<firstimage=”//static.makeuseof.com/wp-content/uploads/2011/04/shutterstock_74041369-300×300.jpg”>Anyone who has learned a foreign language knows just how useful flashcards can be. So it’s easy to see that having flashcards on your smartphone is a fantastic idea. If teachers were to set up flashcards and share them with their students to use on their smartphones, that would just be too useful for words.
Today we’ll take a look at some of the better applications with flash cards for Android, which teachers could recommend to students for studying flashcards in their classes. There’s a number of applications out there, so if none of these take your fancy, there’s still plenty more free options to choose from.
When trying to decide which application to write the flashcards for, there’s a number of things to consider :
- How much information can you put on each card?
- Does it allow pictures, videos and URLs?
- How easy is it to write a new set of flashcards?
- Is there a web interface?
- How easy is it to backup your flashcards?
- How easily can students transfer those flashcards to another format which suits them better?
- Is there a client for iPhone, Android and Blackberry?
- Does this flashcard application keep track of your progress and show you the flashcards in an intelligent manner?
- How big is the application?
- Overall, how easy is the application to use?
StudyDroid is an easy-to-use flashcard application. You can get started very quickly making your own flashcards by clicking “add“. You can also make your own flashcards on your computer or you can browse the public flashcards at Studydroid to find something you like. When making your cards, it’s easy to change the text size or colour of the cards to make them more memorable.
GFlash+ is my personal favourite flashcard application for Android. I like that I can keep a Google document with the up-to-date flashcard information and occasionally re-sync the phone’s flashcards to the online version. All that’s required is to build (or import) a simple spreadsheet in Google Documents and share it with the email address firstname.lastname@example.org, thus sharing it publicly to all gFlash+ users.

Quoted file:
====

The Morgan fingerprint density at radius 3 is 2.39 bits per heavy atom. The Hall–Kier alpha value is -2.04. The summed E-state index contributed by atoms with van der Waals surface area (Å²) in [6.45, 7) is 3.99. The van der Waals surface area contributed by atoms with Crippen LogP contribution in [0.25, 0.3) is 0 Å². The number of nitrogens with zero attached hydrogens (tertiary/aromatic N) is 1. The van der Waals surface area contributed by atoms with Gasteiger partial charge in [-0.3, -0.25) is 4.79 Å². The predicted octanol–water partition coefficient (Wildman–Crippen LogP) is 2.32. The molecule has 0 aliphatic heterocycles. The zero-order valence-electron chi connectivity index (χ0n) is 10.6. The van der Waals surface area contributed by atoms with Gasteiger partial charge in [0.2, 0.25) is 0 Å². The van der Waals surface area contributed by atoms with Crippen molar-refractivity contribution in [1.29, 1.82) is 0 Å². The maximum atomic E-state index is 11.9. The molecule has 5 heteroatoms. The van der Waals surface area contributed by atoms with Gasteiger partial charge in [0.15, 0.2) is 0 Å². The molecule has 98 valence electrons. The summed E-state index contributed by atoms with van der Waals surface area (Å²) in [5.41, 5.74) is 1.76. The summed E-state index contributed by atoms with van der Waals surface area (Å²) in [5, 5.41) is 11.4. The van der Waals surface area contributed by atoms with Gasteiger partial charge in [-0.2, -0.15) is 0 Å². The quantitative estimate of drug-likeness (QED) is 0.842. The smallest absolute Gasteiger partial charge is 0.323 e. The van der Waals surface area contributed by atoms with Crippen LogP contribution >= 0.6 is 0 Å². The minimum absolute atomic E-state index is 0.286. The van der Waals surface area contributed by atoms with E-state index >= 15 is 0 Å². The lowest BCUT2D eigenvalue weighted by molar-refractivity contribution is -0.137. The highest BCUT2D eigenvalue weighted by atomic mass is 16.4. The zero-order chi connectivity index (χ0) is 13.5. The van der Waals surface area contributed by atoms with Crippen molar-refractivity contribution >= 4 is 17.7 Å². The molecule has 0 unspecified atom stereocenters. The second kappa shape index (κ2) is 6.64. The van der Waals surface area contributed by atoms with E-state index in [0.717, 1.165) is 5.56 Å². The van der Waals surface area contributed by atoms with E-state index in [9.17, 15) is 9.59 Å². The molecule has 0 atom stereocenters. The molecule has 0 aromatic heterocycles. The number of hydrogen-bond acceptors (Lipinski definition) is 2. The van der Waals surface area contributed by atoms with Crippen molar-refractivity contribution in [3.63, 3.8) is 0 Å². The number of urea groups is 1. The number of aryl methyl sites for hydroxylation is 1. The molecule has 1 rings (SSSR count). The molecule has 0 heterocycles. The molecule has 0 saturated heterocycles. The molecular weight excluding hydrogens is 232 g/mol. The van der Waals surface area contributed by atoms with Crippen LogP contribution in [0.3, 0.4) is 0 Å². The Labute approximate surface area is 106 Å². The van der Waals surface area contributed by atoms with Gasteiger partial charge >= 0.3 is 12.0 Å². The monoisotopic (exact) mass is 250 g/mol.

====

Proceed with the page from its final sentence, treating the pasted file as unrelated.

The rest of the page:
The free version won’t allow URLs or embedded media, but it’s still very useful to have control over the public version of your original flashcards, since you can add to them or fix minor errors.
Kaka Flashcards lets you import public flashcards from Studystack or Quizlet easily via their application, from your SD card, using a QR code and many other ways. You can also quickly export your cards as .csv for later use or for use with other flashcard programs. It’s got a great interface and looks very professional. Cards are shown to learners according to the Leitner system.
More Android Education
If you’re into self-education and want some ideas for edutainment on your Android or online, here’s a few more articles you’ll probably appreciate:
- 5 Cool Android Apps with GPS Activities For Kids
- Top 5 Sites to Help You Find Apps for Your Android Phone
- The Five Best Educational YouTube Channels
- 5 Cool Edutainment Games You Can Play and Also Donate To Charitable Causes
Do you use flashcard apps on your phone? What’s your app with flash cards for Android? Why? Let us know in the comments!
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